Responding to Workplace Injuries: Here is what Employers need to know

Responding to Workplace Injuries

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Managing a company comes with different responsibilities. The business owner or manager has so many duties that sometimes it can be hard even to prioritize them especially when there are conflicts. Though it is challenging to put one task over another without being aware of the exact circumstances, there is a specific responsibility that you should never put on the backburner: the workers’ health and safety. Remember, injuries do happen, but how you respond to these issues determines the outcome.

Common workplace injuries

Fisher & Talwar, a reputable law firm, strongly believes that injury risks differ based on the business or company and industry. For instance, assembly line employees in an auto manufacturing facility face a different set of risks from cubicle employees in an accountant firm. Based on the particular types of business you operate and the capacity in which each of your workers operates, your employees might encounter some of the following workplace injuries.

  • Slip, trip, fall injuries
  • Overexertion injuries
  • Vehicle accidents
  • Machine entanglement
  • Repetitive motion injuries

Overexertion injuries are by far, the most common in different workplaces. They happen due to pushing, lifting, or even carrying objects. A recent study revealed that these types of injuries cost various American businesses about $15.1 billion annually.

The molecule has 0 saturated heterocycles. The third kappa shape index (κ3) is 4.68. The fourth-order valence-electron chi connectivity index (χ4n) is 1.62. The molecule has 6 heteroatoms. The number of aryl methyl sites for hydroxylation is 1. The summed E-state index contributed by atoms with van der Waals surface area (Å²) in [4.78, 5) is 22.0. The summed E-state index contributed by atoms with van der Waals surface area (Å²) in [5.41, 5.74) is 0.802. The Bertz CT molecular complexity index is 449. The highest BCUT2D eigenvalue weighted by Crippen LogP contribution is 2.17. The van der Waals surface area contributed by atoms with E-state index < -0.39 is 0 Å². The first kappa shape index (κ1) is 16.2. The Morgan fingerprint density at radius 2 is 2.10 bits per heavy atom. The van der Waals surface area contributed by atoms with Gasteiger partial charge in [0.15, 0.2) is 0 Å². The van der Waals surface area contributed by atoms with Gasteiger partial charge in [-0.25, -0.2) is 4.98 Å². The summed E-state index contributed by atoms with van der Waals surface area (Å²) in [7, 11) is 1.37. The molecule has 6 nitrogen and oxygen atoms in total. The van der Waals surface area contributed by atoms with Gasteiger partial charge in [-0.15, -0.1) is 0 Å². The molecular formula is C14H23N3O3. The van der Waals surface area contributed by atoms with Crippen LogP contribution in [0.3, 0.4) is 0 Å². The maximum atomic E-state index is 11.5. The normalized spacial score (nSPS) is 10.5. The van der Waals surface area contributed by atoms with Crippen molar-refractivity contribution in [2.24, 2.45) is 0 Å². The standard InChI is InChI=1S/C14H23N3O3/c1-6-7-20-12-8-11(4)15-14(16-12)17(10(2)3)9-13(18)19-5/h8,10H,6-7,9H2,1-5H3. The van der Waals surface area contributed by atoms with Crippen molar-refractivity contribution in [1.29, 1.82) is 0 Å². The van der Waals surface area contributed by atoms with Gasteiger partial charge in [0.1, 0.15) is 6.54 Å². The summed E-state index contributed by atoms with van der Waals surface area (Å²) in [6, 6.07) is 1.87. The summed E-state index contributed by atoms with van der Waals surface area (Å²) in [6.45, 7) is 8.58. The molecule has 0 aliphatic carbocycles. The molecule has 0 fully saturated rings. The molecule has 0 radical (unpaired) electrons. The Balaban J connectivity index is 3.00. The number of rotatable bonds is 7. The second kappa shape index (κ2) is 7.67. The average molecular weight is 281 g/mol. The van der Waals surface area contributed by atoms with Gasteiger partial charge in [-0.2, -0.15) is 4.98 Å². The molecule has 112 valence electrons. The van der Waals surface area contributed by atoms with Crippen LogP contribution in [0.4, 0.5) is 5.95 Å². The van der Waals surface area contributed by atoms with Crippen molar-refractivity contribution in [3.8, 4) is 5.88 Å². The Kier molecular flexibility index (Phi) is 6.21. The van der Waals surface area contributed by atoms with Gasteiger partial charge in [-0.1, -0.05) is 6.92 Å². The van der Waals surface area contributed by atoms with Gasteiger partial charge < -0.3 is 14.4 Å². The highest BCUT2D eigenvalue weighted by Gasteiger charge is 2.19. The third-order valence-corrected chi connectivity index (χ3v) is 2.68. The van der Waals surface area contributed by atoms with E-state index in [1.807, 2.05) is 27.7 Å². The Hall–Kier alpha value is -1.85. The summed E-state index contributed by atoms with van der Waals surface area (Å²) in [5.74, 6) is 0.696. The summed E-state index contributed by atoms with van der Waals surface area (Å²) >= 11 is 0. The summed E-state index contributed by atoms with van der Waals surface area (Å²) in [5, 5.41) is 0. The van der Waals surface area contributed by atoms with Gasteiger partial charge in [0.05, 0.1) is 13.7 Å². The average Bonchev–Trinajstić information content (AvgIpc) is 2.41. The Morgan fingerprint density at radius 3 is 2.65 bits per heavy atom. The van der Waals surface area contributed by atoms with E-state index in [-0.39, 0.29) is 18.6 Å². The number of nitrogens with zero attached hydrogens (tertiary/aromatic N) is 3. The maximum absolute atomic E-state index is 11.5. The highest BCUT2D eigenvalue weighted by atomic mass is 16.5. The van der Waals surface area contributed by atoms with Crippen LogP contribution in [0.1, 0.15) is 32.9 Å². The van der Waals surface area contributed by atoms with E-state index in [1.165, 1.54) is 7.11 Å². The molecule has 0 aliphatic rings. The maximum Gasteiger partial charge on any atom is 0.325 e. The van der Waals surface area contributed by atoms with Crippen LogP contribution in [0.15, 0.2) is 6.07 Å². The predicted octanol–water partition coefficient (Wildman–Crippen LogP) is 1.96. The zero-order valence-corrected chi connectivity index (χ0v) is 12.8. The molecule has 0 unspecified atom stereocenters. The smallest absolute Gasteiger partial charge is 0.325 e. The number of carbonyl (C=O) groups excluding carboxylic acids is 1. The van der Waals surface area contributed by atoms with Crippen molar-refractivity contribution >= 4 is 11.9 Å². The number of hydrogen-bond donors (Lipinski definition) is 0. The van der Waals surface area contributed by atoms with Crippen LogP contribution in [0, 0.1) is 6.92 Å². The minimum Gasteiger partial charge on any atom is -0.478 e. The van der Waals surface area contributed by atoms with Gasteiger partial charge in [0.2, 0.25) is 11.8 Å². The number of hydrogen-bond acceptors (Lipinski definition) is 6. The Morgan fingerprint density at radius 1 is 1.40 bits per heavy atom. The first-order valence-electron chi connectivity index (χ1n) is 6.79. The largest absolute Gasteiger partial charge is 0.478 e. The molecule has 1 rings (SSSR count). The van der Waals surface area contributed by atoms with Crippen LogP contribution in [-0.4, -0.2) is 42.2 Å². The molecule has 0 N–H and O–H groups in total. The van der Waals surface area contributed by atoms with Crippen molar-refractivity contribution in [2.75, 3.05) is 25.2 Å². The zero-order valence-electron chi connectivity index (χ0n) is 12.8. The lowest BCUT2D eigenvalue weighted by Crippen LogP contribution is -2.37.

Here are essential steps to take when a worker is injured on the job

An employee can slip in the bathroom and knock his or her head against the wall or bathroom countertop. A Warehouse worker can get back injuries while lifting some heavy objects in your premises. These are two examples of instances you would deem freak workplace accidents. While you can try as much as you can to protect your business, some incidences are simply accidents, and probably you cannot avoid them. Here are essential steps you should take if an employee gets injured while on official duty.

Seek medical attention immediately

Though it’s perfectly normal for your thoughts to jump straight to the financial consequences of workplace-related accidents, the injured employee requires immediate medical help. Failure to offer the necessary medical attention might ruin your business name among the employees. Besides, it could prove legally damning in the future, particularly if your negligence results in permanent injuries or death, something that could have been prevented if only you had acted fast.

File the right report

Once your employee gets the right medical attention, it’s time to start thinking like an employer. The law allows the injured worker to seek compensation. In this case, you should notify your insurer (worker’s compensation insurance).

Note that you must cooperate with your insurer and the lawyers if the plaintiff pursues a claim. These experts are likely to ask you many different questions and request for documents and files associated with the injured worker. As much as the law requires you to share these documents and files with these experts, you should be careful not to violate relevant laws.

Once your employee has recovered fully and available to resume work, welcome him or her back.

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